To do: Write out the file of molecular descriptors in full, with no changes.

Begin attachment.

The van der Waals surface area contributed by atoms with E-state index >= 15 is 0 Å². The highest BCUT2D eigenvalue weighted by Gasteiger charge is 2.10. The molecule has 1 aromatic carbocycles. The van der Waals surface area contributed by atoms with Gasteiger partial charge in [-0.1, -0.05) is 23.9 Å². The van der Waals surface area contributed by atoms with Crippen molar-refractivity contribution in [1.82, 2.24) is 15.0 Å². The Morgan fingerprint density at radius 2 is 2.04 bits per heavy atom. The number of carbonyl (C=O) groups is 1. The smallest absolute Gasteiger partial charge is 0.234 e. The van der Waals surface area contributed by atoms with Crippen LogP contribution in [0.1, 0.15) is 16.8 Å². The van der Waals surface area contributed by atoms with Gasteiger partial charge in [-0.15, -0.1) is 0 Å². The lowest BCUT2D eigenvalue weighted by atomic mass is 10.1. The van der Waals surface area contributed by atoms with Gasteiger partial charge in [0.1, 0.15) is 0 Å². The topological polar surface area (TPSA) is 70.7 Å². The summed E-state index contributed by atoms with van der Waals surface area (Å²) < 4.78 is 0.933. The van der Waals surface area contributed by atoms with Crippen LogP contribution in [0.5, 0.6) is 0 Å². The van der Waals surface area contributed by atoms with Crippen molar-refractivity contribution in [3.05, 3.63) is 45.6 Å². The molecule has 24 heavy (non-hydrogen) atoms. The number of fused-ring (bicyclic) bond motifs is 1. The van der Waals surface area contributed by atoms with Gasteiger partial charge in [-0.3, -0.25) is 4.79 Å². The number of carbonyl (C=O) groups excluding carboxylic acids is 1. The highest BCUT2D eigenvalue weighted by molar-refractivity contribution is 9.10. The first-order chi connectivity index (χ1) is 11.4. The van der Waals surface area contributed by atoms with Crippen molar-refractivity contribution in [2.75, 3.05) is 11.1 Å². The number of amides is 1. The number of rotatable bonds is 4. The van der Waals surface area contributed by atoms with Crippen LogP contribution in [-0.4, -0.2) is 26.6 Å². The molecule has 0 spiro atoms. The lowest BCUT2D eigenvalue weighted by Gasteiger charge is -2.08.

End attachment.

The van der Waals surface area contributed by atoms with E-state index >= 15 is 0 Å². The highest BCUT2D eigenvalue weighted by Gasteiger charge is 2.10. The molecule has 1 aromatic carbocycles. The van der Waals surface area contributed by atoms with Gasteiger partial charge in [-0.1, -0.05) is 23.9 Å². The van der Waals surface area contributed by atoms with Crippen molar-refractivity contribution in [1.82, 2.24) is 15.0 Å². The Morgan fingerprint density at radius 2 is 2.04 bits per heavy atom. The number of carbonyl (C=O) groups is 1. The smallest absolute Gasteiger partial charge is 0.234 e. The van der Waals surface area contributed by atoms with Crippen LogP contribution in [0.1, 0.15) is 16.8 Å². The van der Waals surface area contributed by atoms with Gasteiger partial charge in [-0.15, -0.1) is 0 Å². The lowest BCUT2D eigenvalue weighted by atomic mass is 10.1. The van der Waals surface area contributed by atoms with Gasteiger partial charge in [0.1, 0.15) is 0 Å². The topological polar surface area (TPSA) is 70.7 Å². The summed E-state index contributed by atoms with van der Waals surface area (Å²) < 4.78 is 0.933. The van der Waals surface area contributed by atoms with Crippen LogP contribution in [0.5, 0.6) is 0 Å². The van der Waals surface area contributed by atoms with Crippen molar-refractivity contribution in [3.05, 3.63) is 45.6 Å². The molecule has 24 heavy (non-hydrogen) atoms. The number of fused-ring (bicyclic) bond motifs is 1. The van der Waals surface area contributed by atoms with Gasteiger partial charge in [-0.3, -0.25) is 4.79 Å². The number of carbonyl (C=O) groups excluding carboxylic acids is 1. The highest BCUT2D eigenvalue weighted by molar-refractivity contribution is 9.10. The first-order chi connectivity index (χ1) is 11.4. The van der Waals surface area contributed by atoms with Crippen molar-refractivity contribution in [2.75, 3.05) is 11.1 Å². The number of amides is 1. The number of rotatable bonds is 4. The van der Waals surface area contributed by atoms with Crippen LogP contribution in [-0.4, -0.2) is 26.6 Å². The molecule has 0 spiro atoms. The lowest BCUT2D eigenvalue weighted by Gasteiger charge is -2.08.